Bosnian Croat leader: EU candidate status soon if we change Election Law

Source: Fena

If Bosnia manages to achieve significant progress in changing its election law the country can count on EU candidate status in May, the speaker of the House of Peoples and leader of the strongest Bosnian Croat party in the country, Dragan Covic, told the Fena news agency on Wednesday after he spent the past two days meeting with EU officials in Brussels.

Covic and House of Representatives Speaker, Denis Zvizdic, told EU officials in Brussels this week that Bosnia’s progress toward EU membership is the country’s top priority.


“During all the talks I emphasised that we made significant steps forward, the realistic dynamic is that we inform the EU on the progress we achieved by the end of February so that we can by the end of March agree on a new Election Law,” Covic said.

However, he added that he told EU officials that there will probably be an effort by some, “especially from Sarajevo”, who do not want any progress regarding this issue and want to maintain the status quo.

“This would be devastating for Bosnia and Herzegovina, as it is certain that North Macedonia and Albania will receive full support for opening negotiations with the EU at the meeting in Zagreb in May and it is our interest to secure candidate status within the same timeframe,” the Bosnian Croat leader said.

Bosnia’s election law is an issue political leaders have been bickering about for years, without ever managing to reach a compromise.

The problems stem from two court rulings.

One of them is a 2009 ruling by the European Court of Human Rights which said that Bosnia must allow minorities the right to run for certain posts.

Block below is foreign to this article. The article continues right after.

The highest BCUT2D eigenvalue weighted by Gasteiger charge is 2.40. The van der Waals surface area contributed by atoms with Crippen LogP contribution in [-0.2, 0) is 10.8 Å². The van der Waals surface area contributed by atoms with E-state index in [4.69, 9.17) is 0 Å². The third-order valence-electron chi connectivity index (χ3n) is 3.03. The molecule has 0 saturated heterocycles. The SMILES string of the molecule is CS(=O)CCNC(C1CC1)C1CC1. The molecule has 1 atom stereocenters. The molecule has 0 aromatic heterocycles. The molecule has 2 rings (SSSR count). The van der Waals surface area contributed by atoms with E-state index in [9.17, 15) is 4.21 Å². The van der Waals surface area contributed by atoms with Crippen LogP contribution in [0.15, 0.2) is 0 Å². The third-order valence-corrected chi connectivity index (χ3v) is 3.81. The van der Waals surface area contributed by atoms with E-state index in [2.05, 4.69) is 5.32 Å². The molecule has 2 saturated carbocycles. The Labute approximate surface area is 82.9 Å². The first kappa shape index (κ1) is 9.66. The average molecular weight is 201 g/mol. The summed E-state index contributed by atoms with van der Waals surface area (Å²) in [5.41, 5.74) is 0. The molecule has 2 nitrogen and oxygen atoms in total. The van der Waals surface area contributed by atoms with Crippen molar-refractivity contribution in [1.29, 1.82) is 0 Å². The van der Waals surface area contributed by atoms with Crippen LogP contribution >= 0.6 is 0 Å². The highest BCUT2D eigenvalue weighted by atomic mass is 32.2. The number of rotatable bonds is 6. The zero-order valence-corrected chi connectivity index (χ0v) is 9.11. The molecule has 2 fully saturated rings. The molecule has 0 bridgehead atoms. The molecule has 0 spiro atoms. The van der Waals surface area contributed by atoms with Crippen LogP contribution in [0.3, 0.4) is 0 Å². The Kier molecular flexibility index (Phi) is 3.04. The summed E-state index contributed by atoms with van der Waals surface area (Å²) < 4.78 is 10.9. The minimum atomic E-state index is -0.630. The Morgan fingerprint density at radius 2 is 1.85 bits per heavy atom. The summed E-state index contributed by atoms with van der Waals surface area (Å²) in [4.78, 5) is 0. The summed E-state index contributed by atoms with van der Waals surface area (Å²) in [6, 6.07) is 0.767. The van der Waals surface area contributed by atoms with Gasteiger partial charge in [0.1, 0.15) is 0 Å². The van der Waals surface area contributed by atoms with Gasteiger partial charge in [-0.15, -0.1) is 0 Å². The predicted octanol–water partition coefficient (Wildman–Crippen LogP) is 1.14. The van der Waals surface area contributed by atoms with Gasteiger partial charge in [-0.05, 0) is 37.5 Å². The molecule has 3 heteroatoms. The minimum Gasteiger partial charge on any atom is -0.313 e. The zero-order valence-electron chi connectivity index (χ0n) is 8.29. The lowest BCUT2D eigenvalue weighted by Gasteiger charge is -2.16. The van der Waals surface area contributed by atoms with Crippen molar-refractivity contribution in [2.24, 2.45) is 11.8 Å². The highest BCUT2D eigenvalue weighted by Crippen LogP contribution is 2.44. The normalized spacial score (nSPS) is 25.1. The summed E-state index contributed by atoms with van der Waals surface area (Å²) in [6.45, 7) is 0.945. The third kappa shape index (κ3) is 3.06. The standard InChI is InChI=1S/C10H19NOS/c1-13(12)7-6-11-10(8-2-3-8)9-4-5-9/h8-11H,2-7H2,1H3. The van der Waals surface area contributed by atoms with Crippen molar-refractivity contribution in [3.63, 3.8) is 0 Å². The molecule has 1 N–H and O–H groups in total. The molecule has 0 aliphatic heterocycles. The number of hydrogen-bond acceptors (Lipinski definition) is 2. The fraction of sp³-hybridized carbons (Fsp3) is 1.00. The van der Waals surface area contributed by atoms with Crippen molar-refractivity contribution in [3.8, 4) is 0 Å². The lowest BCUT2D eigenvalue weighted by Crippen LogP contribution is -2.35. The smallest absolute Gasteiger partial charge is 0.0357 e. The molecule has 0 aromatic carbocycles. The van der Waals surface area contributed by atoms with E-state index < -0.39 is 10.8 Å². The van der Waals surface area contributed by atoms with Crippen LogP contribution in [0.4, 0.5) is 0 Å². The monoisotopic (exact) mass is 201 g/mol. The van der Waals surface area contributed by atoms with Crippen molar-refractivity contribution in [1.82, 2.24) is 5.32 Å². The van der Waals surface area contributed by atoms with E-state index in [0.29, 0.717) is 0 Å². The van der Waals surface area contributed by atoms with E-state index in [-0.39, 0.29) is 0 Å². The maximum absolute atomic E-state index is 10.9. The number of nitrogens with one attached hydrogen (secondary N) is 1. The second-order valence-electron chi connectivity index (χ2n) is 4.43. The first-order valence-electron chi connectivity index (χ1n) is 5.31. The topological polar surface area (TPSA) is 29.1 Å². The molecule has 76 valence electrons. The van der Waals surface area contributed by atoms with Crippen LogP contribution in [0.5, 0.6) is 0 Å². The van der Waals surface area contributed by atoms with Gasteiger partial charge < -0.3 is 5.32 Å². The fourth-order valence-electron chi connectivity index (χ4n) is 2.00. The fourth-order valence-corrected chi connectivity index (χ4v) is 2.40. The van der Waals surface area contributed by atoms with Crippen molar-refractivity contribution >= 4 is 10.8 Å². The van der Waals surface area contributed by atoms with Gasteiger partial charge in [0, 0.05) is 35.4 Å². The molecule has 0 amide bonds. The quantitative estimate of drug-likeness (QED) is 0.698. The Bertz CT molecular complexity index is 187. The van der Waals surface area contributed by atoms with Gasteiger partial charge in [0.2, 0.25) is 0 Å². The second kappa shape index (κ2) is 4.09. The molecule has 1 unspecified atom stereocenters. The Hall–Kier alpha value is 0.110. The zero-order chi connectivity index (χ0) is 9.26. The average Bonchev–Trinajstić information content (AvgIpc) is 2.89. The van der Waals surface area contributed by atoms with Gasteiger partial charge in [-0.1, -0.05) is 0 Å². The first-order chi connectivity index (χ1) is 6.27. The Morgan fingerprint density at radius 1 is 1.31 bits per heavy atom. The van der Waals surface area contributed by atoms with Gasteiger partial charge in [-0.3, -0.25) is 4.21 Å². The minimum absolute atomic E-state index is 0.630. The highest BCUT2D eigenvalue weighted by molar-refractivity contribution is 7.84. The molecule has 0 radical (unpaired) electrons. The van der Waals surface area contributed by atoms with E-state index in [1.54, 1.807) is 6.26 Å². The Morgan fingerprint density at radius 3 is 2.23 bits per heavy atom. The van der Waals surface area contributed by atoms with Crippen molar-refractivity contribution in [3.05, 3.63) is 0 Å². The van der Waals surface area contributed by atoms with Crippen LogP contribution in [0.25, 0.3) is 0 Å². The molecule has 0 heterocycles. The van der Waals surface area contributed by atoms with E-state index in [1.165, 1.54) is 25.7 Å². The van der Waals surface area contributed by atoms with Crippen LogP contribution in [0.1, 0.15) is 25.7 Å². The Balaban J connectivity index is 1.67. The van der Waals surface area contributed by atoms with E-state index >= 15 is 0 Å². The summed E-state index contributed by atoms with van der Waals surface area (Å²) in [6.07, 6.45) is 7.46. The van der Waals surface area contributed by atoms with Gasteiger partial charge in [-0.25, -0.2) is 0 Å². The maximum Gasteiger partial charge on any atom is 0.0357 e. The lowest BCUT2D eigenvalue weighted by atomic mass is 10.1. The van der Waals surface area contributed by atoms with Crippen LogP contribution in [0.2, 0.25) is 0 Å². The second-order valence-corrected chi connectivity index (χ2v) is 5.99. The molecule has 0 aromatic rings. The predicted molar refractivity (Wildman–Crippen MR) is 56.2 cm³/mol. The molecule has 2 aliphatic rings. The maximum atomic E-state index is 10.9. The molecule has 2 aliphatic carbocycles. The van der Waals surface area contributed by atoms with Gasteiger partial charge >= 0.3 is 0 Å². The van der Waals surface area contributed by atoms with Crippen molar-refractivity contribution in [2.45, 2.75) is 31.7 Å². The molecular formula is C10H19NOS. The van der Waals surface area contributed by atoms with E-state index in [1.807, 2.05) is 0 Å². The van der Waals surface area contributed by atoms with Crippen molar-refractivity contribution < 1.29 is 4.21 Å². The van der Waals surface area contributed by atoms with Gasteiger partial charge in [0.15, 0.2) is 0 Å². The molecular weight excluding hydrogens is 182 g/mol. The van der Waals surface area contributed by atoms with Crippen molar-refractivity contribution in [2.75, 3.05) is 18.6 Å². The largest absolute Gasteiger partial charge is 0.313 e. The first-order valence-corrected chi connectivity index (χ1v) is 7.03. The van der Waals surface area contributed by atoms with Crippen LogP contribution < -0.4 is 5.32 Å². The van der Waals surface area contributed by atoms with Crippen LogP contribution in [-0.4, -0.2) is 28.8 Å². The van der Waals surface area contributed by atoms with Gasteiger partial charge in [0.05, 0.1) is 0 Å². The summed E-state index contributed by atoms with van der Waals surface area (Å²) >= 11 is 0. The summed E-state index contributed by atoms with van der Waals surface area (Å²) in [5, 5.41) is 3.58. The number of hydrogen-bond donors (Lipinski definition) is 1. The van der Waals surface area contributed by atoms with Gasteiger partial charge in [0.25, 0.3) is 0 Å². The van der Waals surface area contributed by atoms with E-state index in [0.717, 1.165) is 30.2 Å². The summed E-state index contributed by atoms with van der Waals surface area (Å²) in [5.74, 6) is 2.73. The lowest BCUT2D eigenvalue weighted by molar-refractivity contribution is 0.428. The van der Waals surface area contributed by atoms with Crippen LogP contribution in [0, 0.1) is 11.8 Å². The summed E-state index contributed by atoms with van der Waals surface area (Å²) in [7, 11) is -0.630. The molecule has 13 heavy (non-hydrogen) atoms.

Dervo Sejdic, a Roma and Jakob Finci, a Jew, have sued Bosnia because the Constitution does not allow them to run for president or member of the upper house of the parliament.

That is because according to the 1995 Dayton Peace Agreement, the country’s presidency consists of representatives of Bosnia’s three constituent peoples – the Bosniaks, the Serbs and the Croats. The House of Peoples is also filled with members of only those groups.

That violates the rights of the country’s minorities and the Court in Strasbourg ordered the country to change it.

The other ruling was handed down by Bosnia’s Constitutional Court.

In December 2016, the Court ruled partially in favour of a complaint lodged by Bosnian Croat politician Bozo Ljubic, who complained about the state election law provision dictating that cantons delegate at least one representative from each of the country’s three main ethnic groups to the FBiH upper chamber.

He argued that the Croat influence in cantons with a majority Bosniak population was unfairly diminished in the process of selecting FBiH MPs. According to Ljubic, Croat candidates should be elected from majority Croat cantons exclusively.

The Constitutional Court declared that part of the law unconstitutional and gave political representatives six months to agree on how to amend it.

This was never done until now, mostly because the SDA and the HDZ BiH failed to reach a compromise.

The SDA argued that changing the law the way the HDZ wants it would effectively divide Bosnia into separate regions based on ethnicity – which would contradict the EU Human Rights Court ruling.

Covic also said on Wednesday that the EU has realised it should not try to mediate in the process of Bosnia’s political parties trying to find an agreement on a new election law.

“They made it clear to us that if we want to, we should do it,” he said, adding that the HDZ BiH and the main Bosniak party in the country, the Party for Democratic Action (SDA), are trying to do this as “the leaders of two peoples.”

If the parties do not manage to find a compromise on the issue, “it will be seen as our inability and we will remain outside of Europe,” he said.